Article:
Volume 506 Number 7489



Parallel lines p.406

doi: 10.1038/506407b


Fish have feelings too p.407

Our obligation to keep the suffering of laboratory animals to a minimum — both in life and in death — does not apply only to mammals.

doi: 10.1038/506407a


Virgin territory p.408

Putting a private craft into space requires vision, hard work and a big dose of optimism.

doi: 10.1038/506408a



Vietnam on high alert over flu risk p.415

H7N9 avian influenza may spread from China for first time.

doi: 10.1038/506415a


Monkey brains wired to share p.416

Game-theory test exposes circuits for social interaction.

doi: 10.1038/506416a


São Paulo poised to join megatelescope p.417

Brazilian state mulls support for Giant Magellan Telescope.

doi: 10.1038/506417a


Einstein’s lost theory uncovered p.418

Physicist explored the idea of a steady-state Universe in 1931.

doi: 10.1038/506418a


Fish-kill method questioned p.419

Common anaesthetic not the most humane option for zebrafish euthanasia, say studies.

doi: 10.1038/506419a


SOFIA irons out technical kinks p.420

US–German airborne telescope slow to reach full capability.

doi: 10.1038/506420a

News Features


Crowd-sourcing: Strength in numbers p.422


doi: 10.1038/506422a


Science in court: Disease detectives p.424


doi: 10.1038/506424a

News & Views


Tuberculosis: Drug discovery goes au naturel p.436

半合成による薬剤設計の可能性を示した研究で、結核菌(Mycobacterium tuberculosis)に対する効力が弱い既存の抗生物質の1つの構造に修飾を加えることで、有効性が高い新種のリード化合物が作られた。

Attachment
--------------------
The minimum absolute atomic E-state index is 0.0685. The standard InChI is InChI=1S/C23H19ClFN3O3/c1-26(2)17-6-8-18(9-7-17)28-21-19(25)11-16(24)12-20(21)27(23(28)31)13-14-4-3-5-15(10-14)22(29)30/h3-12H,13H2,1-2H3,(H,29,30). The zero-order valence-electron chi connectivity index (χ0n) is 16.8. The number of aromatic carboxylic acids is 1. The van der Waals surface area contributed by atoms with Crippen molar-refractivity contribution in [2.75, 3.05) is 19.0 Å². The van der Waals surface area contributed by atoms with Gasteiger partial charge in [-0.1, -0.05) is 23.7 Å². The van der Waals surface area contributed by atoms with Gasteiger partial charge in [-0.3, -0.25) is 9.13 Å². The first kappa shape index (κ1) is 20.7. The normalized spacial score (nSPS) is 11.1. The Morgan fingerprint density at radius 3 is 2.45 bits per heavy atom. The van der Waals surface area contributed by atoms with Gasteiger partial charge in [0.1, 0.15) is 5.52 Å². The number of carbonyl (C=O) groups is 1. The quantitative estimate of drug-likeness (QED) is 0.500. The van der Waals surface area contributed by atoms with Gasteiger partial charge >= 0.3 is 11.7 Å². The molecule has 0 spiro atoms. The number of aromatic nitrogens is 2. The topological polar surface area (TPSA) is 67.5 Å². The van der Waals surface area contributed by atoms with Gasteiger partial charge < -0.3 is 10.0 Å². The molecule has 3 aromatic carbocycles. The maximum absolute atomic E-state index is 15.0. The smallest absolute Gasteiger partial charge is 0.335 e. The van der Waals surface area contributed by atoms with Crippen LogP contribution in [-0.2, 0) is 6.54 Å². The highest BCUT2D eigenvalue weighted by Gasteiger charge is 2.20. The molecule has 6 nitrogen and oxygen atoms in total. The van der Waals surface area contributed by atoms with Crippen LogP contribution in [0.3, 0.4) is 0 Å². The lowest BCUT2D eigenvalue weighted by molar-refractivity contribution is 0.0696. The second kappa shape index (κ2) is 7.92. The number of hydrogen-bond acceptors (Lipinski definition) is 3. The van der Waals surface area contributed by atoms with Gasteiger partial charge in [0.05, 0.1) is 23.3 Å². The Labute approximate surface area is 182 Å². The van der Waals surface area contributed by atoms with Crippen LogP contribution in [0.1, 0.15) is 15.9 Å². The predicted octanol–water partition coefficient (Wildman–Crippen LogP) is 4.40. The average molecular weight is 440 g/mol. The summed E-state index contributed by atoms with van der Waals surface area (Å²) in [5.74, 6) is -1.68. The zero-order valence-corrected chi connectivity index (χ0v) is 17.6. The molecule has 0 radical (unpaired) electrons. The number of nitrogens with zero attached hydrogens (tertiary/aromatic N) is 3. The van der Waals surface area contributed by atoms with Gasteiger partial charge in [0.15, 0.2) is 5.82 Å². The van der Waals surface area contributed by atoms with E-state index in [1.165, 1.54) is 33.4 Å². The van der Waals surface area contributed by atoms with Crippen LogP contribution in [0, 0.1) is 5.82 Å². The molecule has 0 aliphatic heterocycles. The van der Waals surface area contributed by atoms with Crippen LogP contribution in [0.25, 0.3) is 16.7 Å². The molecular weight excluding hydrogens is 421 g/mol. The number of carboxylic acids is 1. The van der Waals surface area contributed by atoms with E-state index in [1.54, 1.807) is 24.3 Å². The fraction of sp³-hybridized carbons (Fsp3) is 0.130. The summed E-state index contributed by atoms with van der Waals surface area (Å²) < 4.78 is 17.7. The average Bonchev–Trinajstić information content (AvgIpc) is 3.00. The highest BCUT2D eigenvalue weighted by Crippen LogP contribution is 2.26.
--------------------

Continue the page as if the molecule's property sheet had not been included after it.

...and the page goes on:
doi: 10.1038/506436a


Applied physics: Optical trapping for space mirrors p.437


doi: 10.1038/506437a


Cancer: Tumours outside the mutation box p.438


doi: 10.1038/nature13061


Conservation: Wind blown p.440


doi: 10.1038/506440a


Fundamental constants: The teamwork of precision p.440


doi: 10.1038/nature13059


Cell biology: Stressful genetics in Crohn's disease p.441


doi: 10.1038/nature13060


Atmospheric science: Involatile particles from rapid oxidation p.442


doi: 10.1038/506442a



Epigenomic alterations define lethal CIMP-positive ependymomas of infancy p.445

Although genetically bland, the posterior fossa group A subgroup of ependymomas, found often in infants and associated with poor prognosis, exhibit widespread epigenetic alterations, namely a CpG island methylator phenotype; these tumours are shown to be susceptible both in vitro and in vivo to various compounds that target epigenetic modifications, such as DNA methylation and H3K27 tri-methylation.

doi: 10.1038/nature13108


C11orf95RELA fusions drive oncogenic NF-κB signalling in ependymoma p.451

At least two-thirds of supratentorial ependymomas contain oncogenic fusions between RELA, the principal effector of nuclear factor-κB (NF-κB) signalling, and uncharacterized gene C11orf95; C11orf95–RELA fusion proteins translocate spontaneously to the nucleus to activate NF-κB target genes, and rapidly transform neural stem cells to form tumours in mice

doi: 10.1038/nature13109


A Crohn’s disease variant in Atg16l1 enhances its degradation by caspase 3 p.456

The Crohn’s disease risk-conferring T300A variant in the autophagy protein ATG16L1 increases its sensitivity to caspase-3-mediated cleavage; this decreases the induction of autophagy in response to metabolic stress or pathogen infection, leading to increased secretion of inflammatory cytokines.

doi: 10.1038/nature13044


宇宙:恒星SMSS J031300.36–670839.3における金属の源としての、低エネルギーで鉄に乏しい1個の超新星

A single low-energy, iron-poor supernova as the source of metals in the star SMSS J031300.36−670839.3 p.463